Read the rest.  Add your thoughts, praise my acumen, or tell me why I’m so wrong it’s not even funny.

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Filed under journalism, media

More Beauchamp

According to Michael Goldfarb at The Weekly Standard, Beauchamp has recanted.

THE WEEKLY STANDARD has learned from a military source close to the investigation that Pvt. Scott Thomas Beauchamp–author of the much-disputed “Shock Troops” article in the New Republic’s July 23 issue as well as two previous “Baghdad Diarist” columns–signed a sworn statement admitting that all three articles he published in the New Republic were exaggerations and falsehoods–fabrications containing only “a smidgen of truth,” in the words of our source.

Goldfarb also quotes this statement from Major Steven F. Lamb, the deputy Public Affairs Officer for Multi National Division-Baghdad:

An investigation has been completed and the allegations made by PVT Beauchamp were found to be false. His platoon and company were interviewed and no one could substantiate the claims.

Could the Army investigation be a means of sweeping embarrassing facts under the rug? Sure. Could the military pressure a private into recanting a true story? Sure — though Beuchamp, at present, has enough visibility to be more protected from retaliation than the typical soldier. Be as it may, if the story recantation story pans out, it will no doubt breathe a new life into the story.

Meanwhile, Jeff Goldstein responds to my earlier post on the topic, and specifically to this part:

[W]hile I think the story of the boy who had his tongue cut out raises further doubts about Beauchamp’s credibility, it also points to the aburdity of claims that TNR editors were eager to publish Beauchamp because his writings put U.S. troops in Iraq in a bad light. (Unless, of course, one wants to claim that TNR and Beauchamp cleverly conspired to ensure that his first diarist piece focused on atrocity by the insurgents in order to avert suspicion of anti-Americanism — which is probably not too paranoid for a few websites.)

Asks Jeff:

Consider: is it really “paranoid” to suggest that a writer working to establish credibility would be careful to describe the barbarism of “both sides” (and aren’t we always told that what separates “us” from “them” is that we do not behave like them, making the subsequent barbarism of the American troops reported in Beauchamp’s follow-up pieces all the more pointedly ironic)?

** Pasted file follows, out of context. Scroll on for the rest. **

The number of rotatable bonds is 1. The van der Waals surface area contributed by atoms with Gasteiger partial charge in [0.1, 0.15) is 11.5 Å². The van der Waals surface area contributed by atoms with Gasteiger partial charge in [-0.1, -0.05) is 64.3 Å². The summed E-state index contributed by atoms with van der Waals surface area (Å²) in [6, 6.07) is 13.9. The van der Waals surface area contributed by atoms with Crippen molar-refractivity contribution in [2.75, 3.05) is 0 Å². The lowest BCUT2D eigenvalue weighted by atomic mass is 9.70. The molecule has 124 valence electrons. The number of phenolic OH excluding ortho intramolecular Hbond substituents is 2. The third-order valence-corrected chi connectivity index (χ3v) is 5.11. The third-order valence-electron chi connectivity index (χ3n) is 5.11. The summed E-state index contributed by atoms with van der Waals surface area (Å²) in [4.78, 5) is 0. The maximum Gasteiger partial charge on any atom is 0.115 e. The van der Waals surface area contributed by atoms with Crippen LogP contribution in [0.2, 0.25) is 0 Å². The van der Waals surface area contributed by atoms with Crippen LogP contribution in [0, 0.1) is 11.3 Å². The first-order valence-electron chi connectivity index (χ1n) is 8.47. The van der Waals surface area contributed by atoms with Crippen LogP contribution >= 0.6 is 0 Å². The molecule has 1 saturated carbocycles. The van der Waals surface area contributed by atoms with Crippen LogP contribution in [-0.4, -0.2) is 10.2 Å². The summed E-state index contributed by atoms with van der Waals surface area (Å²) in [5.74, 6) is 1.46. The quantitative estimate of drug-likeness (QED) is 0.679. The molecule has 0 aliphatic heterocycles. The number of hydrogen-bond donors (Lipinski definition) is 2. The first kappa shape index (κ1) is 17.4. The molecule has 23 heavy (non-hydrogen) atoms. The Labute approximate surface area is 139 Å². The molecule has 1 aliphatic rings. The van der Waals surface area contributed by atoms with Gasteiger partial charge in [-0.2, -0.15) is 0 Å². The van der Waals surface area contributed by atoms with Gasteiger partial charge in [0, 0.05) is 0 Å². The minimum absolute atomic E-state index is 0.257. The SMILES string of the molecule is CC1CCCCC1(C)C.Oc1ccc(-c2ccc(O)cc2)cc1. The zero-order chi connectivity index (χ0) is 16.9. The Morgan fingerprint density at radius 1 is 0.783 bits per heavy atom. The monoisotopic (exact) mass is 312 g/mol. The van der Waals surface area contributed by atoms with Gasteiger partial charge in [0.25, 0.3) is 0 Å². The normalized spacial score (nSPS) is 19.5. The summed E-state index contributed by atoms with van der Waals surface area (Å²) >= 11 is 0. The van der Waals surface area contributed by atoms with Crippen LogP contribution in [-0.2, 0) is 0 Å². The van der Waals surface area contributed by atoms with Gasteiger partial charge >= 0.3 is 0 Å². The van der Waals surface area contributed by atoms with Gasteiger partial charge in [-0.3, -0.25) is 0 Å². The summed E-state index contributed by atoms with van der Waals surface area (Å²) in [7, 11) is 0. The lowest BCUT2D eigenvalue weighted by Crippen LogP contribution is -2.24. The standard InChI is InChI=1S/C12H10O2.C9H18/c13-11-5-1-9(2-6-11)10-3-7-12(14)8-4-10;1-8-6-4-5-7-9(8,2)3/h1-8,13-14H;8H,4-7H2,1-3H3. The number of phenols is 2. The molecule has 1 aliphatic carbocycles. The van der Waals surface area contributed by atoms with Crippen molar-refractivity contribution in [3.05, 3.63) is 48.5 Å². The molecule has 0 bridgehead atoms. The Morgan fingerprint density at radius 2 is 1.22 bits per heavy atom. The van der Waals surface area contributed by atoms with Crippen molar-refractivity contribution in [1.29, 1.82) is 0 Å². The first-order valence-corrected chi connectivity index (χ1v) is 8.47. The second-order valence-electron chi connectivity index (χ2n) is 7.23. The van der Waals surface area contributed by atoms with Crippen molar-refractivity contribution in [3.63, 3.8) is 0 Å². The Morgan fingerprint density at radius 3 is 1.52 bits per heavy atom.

In fact, isn’t it that juxtaposition itself that gives the pieces their pointedness and, to some, their poignancy?

The idea that war turns us into what we are fighting is the “literary” conceit being serviced by Beauchamp’s collection of essays — and in the aggregate, his pieces are, in my reading, intended to supply this practiced layer to the anti-war narrative embraced both by Foer and (if we can believe his other writings, or view his political affiliations as “significant” with respect to his literary output) Beauchamp.

Sorry — I find it hard to believe that Beauchamp sought “juxtaposition” between an essay published in February and an essay published in July. People weren’t reading his essays in a collection of books, they were reading them in a weekly magazine, and except for a handful who were paying special attention to the “Baghdad Diarist,” I doubt that most even remembered that the “Shock Troops” article was written by the same guy who wrote about the insurgents cutting out a kid’s tongue. If Beauchamp wanted “juxtaposition” between the atrocities of the insurgents and the dehumanization of U.S. soldiers to the point of becoming “just like the enemy,” surely he would have made it in one article, not two different essays separated by months. Besides, especially compared to an atrocity like cutting off a child’s tongue, the behavior Beauchamp imputes to U.S. soldiers hardly qualifies as “barbaric.”